At the end of October last year, Qassim’s lawyers — the hugely respected legal scholar Anthony G. Amsterdam, University Professor Emeritus at NYU School of Law; Thomas Wilner, who was Counsel of Record to the Guantánamo prisoners in their Supreme Court cases establishing their right to habeas corpus in 2004 and 2008; and his colleague Neil Koslowe — submitted a motion, completely ignored by the mainstream media, in which they sought to demonstrate how "longstanding, fundamental and accepted principles of the law of war" do not "provide the government with the lawful authority it now claims, to continue depriving petitioner of his liberty after the armed conflict in which he was allegedly captured has ended."

In their introductory paragraphs, Qassim’s lawyers summarized "the facts" of the case, which, as they explained, "are not in dispute."

As they stated:

The government does not dispute that petitioner has been imprisoned by the United States Government at Guantánamo Bay since May 1 of 2002 and that he has never been accused of engaging in or providing material support for terrorism or of any other crime. It does not dispute that he is detained on the basis of the government’s claim that, more than two decades ago, he was part of or supported military forces engaged in active combat operations against United States troops in Afghanistan. It also does not dispute that those combat operations are over, that President Biden has declared an end to that "forever" war and ordered the withdrawal of all U.S. troops, and that, as of September 11 of last year, involvement by U.S. troops in active combat has ended.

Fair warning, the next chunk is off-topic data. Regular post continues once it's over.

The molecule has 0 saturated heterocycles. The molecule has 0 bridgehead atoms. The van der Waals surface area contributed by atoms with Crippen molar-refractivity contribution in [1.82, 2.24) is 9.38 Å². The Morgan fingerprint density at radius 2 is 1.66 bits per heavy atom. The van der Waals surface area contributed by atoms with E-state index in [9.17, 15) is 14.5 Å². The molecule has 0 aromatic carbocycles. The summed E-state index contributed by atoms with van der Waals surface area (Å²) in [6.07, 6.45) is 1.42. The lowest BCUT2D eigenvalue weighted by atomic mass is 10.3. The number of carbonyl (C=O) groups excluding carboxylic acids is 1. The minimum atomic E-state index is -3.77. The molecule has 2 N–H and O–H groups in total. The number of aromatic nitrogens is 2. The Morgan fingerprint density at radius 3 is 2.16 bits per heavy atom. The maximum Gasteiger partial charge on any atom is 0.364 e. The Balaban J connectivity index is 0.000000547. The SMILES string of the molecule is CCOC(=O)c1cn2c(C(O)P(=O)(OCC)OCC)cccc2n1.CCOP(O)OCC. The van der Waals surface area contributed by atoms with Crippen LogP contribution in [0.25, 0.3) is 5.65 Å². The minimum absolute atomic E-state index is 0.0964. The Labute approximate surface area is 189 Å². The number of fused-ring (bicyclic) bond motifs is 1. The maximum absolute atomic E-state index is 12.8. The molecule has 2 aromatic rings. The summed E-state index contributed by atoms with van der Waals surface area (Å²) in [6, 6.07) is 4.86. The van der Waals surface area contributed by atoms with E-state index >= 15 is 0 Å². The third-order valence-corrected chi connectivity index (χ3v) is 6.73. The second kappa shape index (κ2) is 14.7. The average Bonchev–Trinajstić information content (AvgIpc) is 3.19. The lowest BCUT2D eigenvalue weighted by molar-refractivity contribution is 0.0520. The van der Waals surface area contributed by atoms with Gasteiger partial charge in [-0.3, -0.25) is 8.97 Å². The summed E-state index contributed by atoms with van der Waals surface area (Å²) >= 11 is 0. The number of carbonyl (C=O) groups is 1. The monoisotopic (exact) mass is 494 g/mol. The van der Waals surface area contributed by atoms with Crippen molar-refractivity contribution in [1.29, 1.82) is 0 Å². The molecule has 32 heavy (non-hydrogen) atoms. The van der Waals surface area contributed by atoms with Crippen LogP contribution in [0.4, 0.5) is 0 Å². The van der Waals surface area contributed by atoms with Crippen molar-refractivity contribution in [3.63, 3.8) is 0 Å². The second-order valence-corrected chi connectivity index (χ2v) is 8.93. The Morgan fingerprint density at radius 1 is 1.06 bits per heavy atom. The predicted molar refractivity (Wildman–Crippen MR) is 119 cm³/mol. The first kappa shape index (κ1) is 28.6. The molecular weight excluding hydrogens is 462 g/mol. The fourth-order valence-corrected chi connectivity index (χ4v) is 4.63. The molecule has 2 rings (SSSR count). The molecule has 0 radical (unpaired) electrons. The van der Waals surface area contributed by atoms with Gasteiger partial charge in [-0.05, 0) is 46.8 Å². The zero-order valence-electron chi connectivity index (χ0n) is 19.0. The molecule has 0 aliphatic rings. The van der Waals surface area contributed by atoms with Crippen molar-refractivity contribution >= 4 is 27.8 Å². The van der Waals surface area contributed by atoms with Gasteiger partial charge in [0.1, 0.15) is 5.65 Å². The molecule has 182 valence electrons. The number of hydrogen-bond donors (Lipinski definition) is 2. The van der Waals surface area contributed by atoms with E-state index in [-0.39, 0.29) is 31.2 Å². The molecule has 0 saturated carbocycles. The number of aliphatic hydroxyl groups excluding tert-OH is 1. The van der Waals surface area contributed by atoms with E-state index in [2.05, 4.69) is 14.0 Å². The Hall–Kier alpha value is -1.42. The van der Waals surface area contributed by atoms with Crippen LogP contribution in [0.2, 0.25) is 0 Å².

The government asserts, however, that despite the withdrawal of U.S. troops and the end of active combat operations, the United States remains actively engaged in fighting Al-Qaeda and other terrorist organizations around the world through other, more targeted means, such as drone, air and missile strikes and other methods of long-distance targeted killings. Petitioner does not dispute those assertions.

The dispute arises over the consequence of those facts. The government claims that it may continue to imprison Mr. Qassim, who was originally taken into custody to prevent him from returning to an ongoing armed conflict in Afghanistan, so long as it continues to be engaged in fighting terrorists anywhere in the world. That fight of course is likely to continue long after we are gone and probably long after our children and grandchildren are gone. The government’s claim therefore is that it may deprive petitioner of his liberty forever without charge or trial, even though he has never been accused of engaging in terrorism, and even after the end of the particular hostilities he is alleged to have engaged in.